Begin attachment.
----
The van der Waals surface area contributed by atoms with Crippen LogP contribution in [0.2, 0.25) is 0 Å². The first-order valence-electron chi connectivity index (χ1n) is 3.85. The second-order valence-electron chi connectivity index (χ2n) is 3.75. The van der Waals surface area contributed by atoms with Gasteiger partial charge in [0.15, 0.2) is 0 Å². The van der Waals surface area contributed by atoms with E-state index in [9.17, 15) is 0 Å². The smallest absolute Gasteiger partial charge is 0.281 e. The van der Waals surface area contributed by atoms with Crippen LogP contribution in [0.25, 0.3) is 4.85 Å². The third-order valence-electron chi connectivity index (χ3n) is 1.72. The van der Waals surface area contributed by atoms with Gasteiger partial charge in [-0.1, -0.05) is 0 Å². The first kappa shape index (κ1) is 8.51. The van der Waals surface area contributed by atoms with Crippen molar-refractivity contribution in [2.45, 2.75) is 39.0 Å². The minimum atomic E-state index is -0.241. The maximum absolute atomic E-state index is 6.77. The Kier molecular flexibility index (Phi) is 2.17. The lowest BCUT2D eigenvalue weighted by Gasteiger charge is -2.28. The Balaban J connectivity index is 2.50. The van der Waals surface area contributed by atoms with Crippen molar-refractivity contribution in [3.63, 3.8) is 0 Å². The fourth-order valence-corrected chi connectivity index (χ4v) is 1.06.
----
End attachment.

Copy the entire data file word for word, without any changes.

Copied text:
The van der Waals surface area contributed by atoms with Crippen LogP contribution in [0.2, 0.25) is 0 Å². The first-order valence-electron chi connectivity index (χ1n) is 3.85. The second-order valence-electron chi connectivity index (χ2n) is 3.75. The van der Waals surface area contributed by atoms with Gasteiger partial charge in [0.15, 0.2) is 0 Å². The van der Waals surface area contributed by atoms with E-state index in [9.17, 15) is 0 Å². The smallest absolute Gasteiger partial charge is 0.281 e. The van der Waals surface area contributed by atoms with Crippen LogP contribution in [0.25, 0.3) is 4.85 Å². The third-order valence-electron chi connectivity index (χ3n) is 1.72. The van der Waals surface area contributed by atoms with Gasteiger partial charge in [-0.1, -0.05) is 0 Å². The first kappa shape index (κ1) is 8.51. The van der Waals surface area contributed by atoms with Crippen molar-refractivity contribution in [2.45, 2.75) is 39.0 Å². The minimum atomic E-state index is -0.241. The maximum absolute atomic E-state index is 6.77. The Kier molecular flexibility index (Phi) is 2.17. The lowest BCUT2D eigenvalue weighted by Gasteiger charge is -2.28. The Balaban J connectivity index is 2.50. The van der Waals surface area contributed by atoms with Crippen molar-refractivity contribution in [3.63, 3.8) is 0 Å². The fourth-order valence-corrected chi connectivity index (χ4v) is 1.06.